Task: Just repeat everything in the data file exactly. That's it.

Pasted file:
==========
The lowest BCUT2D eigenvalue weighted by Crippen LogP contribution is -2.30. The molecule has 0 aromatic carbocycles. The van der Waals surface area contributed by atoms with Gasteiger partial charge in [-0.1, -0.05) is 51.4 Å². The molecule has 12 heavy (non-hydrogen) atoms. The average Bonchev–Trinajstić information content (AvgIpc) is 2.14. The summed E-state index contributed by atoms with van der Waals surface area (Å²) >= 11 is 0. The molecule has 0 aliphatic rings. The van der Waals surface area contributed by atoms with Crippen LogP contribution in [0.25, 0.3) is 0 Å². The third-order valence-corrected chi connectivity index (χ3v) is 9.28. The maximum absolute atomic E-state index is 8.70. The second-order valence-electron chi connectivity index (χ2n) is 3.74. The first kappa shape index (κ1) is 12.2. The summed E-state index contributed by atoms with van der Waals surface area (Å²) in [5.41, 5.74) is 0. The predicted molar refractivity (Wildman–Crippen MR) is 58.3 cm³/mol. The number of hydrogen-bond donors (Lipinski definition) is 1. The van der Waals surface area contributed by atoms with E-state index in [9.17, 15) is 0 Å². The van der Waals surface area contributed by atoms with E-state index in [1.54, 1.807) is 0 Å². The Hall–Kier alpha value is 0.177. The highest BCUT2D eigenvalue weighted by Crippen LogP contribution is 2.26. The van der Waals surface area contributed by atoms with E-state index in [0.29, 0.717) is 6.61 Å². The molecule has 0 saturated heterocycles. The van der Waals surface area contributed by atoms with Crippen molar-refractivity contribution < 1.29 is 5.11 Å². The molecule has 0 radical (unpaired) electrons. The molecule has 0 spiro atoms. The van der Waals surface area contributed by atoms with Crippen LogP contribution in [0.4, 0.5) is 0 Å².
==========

The lowest BCUT2D eigenvalue weighted by Crippen LogP contribution is -2.30. The molecule has 0 aromatic carbocycles. The van der Waals surface area contributed by atoms with Gasteiger partial charge in [-0.1, -0.05) is 51.4 Å². The molecule has 12 heavy (non-hydrogen) atoms. The average Bonchev–Trinajstić information content (AvgIpc) is 2.14. The summed E-state index contributed by atoms with van der Waals surface area (Å²) >= 11 is 0. The molecule has 0 aliphatic rings. The van der Waals surface area contributed by atoms with Crippen LogP contribution in [0.25, 0.3) is 0 Å². The third-order valence-corrected chi connectivity index (χ3v) is 9.28. The maximum absolute atomic E-state index is 8.70. The second-order valence-electron chi connectivity index (χ2n) is 3.74. The first kappa shape index (κ1) is 12.2. The summed E-state index contributed by atoms with van der Waals surface area (Å²) in [5.41, 5.74) is 0. The predicted molar refractivity (Wildman–Crippen MR) is 58.3 cm³/mol. The number of hydrogen-bond donors (Lipinski definition) is 1. The van der Waals surface area contributed by atoms with E-state index in [9.17, 15) is 0 Å². The van der Waals surface area contributed by atoms with E-state index in [1.54, 1.807) is 0 Å². The Hall–Kier alpha value is 0.177. The highest BCUT2D eigenvalue weighted by Crippen LogP contribution is 2.26. The van der Waals surface area contributed by atoms with E-state index in [0.29, 0.717) is 6.61 Å². The molecule has 0 saturated heterocycles. The van der Waals surface area contributed by atoms with Crippen molar-refractivity contribution < 1.29 is 5.11 Å². The molecule has 0 radical (unpaired) electrons. The molecule has 0 spiro atoms. The van der Waals surface area contributed by atoms with Crippen LogP contribution in [0.4, 0.5) is 0 Å².